For a man who once parlayed his status as “America’s mayor” into an estimated $50 million fortune that consisted of a consulting business, major law firm and sprawling business interests, bankruptcy seemed an impossibility.
Yet, that is where Rudy Giuliani found himself Thursday, filing for Chapter 11 in the face of a crushing legal loss in which a judge ordered him to immediately pay $148 million to two Georgia election workers he had defamed during Donald Trump’s failed 2020 reelection campaign.
“The filing should be a surprise to no one,” Ted Goodman, a spokesman for the 79-year-old Giuliani, said in a statement. “No person could have reasonably believed that Mayor Rudy Giuliani would be able to pay such a high punitive amount.”
The bankruptcy proceeding will not absolve Giuliani of the debt, but will allow him time to pursue an appeal of the verdict.
The Chapter 11 filing represents the nadir of Giuliani’s once lofty fortune and reputation as the forceful leader who helped guide the Big Apple through the tragic aftermath of the Sept. 11 attacks in the waning days of his second term as the mayor of New York.
In the years after the 2001 terrorist attack that killed more than 2,600 people in lower Manhattan, Giuliani turned his post-political career into a lucrative consulting and lobbying business, raking in millions in fees.
The firm, called Giuliani Partners, made money advising high-end clients like insurer Aon and communications giant Nextel, to low-rent penny stock companies and offering security advice to governments in Qatar and Mexico. He also made millions in book deals and speaking fees. A major Texas law firm that had been around for more than 100 years, Bracewell & Patterson, brought in him on as a senior partner and changed its name to Bracewell & Giuliani.
In 2007, CNN estimated that Giuliani was worth $52.2 million. Now, according to his bankruptcy filing, the former federal prosecutor’s net worth lies somewhere between $1 million and $10 million. He estimated that his liabilities sit somewhere between $100 million and $500 million.
In between, Giuliani found his life and reputation enter a slow freefall as he moved through a bitterly-fought third divorce and as he became a top legal advisor to Donald Trump before, during and after his single, fitful term as president of the United States from 2016-2020.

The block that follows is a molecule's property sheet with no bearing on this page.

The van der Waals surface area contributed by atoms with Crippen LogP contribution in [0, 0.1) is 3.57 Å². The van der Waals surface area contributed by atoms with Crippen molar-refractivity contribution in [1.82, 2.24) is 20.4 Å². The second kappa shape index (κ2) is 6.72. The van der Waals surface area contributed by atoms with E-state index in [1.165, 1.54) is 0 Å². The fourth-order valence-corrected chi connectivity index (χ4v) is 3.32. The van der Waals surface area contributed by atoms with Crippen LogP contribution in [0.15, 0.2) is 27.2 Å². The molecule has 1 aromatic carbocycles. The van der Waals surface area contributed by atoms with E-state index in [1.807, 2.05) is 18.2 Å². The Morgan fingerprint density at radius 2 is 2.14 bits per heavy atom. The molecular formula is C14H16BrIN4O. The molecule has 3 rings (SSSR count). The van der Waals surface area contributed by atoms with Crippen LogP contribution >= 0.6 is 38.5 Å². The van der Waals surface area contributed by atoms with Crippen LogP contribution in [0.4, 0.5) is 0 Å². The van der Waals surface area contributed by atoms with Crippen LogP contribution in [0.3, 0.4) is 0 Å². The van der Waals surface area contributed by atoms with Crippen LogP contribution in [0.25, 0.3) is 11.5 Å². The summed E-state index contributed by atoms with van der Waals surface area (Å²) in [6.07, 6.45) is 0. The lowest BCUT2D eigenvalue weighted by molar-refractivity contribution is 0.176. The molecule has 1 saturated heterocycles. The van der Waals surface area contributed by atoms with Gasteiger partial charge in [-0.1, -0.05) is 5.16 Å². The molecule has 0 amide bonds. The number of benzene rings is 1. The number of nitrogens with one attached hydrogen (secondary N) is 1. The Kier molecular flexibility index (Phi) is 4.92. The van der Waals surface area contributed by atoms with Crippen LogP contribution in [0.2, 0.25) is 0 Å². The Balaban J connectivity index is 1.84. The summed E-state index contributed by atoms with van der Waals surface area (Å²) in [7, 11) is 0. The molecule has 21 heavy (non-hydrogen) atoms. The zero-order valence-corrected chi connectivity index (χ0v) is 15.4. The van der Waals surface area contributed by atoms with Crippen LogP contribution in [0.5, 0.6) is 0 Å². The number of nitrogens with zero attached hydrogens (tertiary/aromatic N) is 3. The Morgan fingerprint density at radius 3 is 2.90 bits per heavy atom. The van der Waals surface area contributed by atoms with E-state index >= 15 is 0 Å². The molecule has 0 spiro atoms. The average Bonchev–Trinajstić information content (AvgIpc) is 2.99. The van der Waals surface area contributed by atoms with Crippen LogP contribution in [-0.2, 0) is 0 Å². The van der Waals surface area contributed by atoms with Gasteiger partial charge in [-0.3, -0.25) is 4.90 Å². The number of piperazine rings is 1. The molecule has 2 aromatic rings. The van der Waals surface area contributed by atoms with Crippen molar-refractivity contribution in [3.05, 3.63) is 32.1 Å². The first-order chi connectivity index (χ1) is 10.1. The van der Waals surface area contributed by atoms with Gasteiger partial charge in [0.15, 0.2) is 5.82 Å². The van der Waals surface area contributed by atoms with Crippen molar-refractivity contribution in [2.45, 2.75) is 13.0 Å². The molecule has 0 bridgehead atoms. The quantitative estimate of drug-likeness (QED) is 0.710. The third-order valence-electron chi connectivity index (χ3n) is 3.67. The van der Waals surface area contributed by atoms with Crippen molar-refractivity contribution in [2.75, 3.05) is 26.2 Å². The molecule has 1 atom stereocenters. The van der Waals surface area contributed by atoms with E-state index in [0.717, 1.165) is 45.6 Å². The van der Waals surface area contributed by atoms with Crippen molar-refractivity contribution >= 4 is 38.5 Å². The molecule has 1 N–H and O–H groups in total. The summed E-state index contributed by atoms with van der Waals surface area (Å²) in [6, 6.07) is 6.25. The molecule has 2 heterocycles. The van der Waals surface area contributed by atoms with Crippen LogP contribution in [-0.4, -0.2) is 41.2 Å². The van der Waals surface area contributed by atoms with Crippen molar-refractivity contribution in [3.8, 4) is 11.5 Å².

Giuliani featured prominently in Trump’s first impeachment trial. While the president was acquitted by the senate, Giuliani was implicated in playing a key role in pressuring Ukraine into opening an investigation into Trump’s political rival Joe Biden’s son Hunter, under threat of losing vital military aid.
In the aftermath of Trump’s eventual electoral loss, Giuliani emerged as a kind of comic figure, making wild and unsubstantiated claims about voting fraud, including one memorable press conference in which he regaled the press in the parking lot of a Pennsylvania landscaping business with hair dye pouring down his face.
Things took a more serious turn when Giuliani was indicted earlier this fall for allegedly taking part in a conspiracy to overturn election results in the state of Georgia by illegally appointing a false slate of electors favorable to Trump. Giuliani has pleaded not guilty in the case.
The defamation charges stem from those efforts in Georgia. In their suit, the two election workers accused Giuliani of falsely stating they had manipulated ballots in President Biden’s favor. The workers say Giuliani’s public statements triggered death threats against them.
Among the other creditors listed in his bankruptcy filing, include lawyers suing him for unpaid bills, the Internal Revenue Service, and several voting machine companies that have sued him for defamation and Hunter Biden. Giuliani has denied any wrongdoing in those cases.